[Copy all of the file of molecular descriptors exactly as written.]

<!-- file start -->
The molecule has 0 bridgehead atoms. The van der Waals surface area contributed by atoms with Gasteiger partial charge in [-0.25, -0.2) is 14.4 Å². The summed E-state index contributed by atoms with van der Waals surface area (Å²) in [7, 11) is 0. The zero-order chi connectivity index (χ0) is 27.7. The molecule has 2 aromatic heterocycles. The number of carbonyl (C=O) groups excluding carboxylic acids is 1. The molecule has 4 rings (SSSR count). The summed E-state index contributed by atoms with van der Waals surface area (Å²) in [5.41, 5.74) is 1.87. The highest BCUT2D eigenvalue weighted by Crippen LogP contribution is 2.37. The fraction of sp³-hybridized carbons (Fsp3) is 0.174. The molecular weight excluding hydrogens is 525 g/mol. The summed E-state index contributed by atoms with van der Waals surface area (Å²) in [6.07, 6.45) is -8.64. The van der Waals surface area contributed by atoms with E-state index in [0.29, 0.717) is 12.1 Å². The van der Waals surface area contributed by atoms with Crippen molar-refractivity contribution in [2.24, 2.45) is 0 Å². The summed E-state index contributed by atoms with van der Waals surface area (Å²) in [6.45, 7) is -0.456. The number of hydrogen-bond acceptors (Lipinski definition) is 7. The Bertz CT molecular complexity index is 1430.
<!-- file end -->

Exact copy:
The molecule has 0 bridgehead atoms. The van der Waals surface area contributed by atoms with Gasteiger partial charge in [-0.25, -0.2) is 14.4 Å². The summed E-state index contributed by atoms with van der Waals surface area (Å²) in [7, 11) is 0. The zero-order chi connectivity index (χ0) is 27.7. The molecule has 2 aromatic heterocycles. The number of carbonyl (C=O) groups excluding carboxylic acids is 1. The molecule has 4 rings (SSSR count). The summed E-state index contributed by atoms with van der Waals surface area (Å²) in [5.41, 5.74) is 1.87. The highest BCUT2D eigenvalue weighted by Crippen LogP contribution is 2.37. The fraction of sp³-hybridized carbons (Fsp3) is 0.174. The molecular weight excluding hydrogens is 525 g/mol. The summed E-state index contributed by atoms with van der Waals surface area (Å²) in [6.07, 6.45) is -8.64. The van der Waals surface area contributed by atoms with E-state index in [0.29, 0.717) is 12.1 Å². The van der Waals surface area contributed by atoms with Crippen molar-refractivity contribution in [2.24, 2.45) is 0 Å². The summed E-state index contributed by atoms with van der Waals surface area (Å²) in [6.45, 7) is -0.456. The number of hydrogen-bond acceptors (Lipinski definition) is 7. The Bertz CT molecular complexity index is 1430.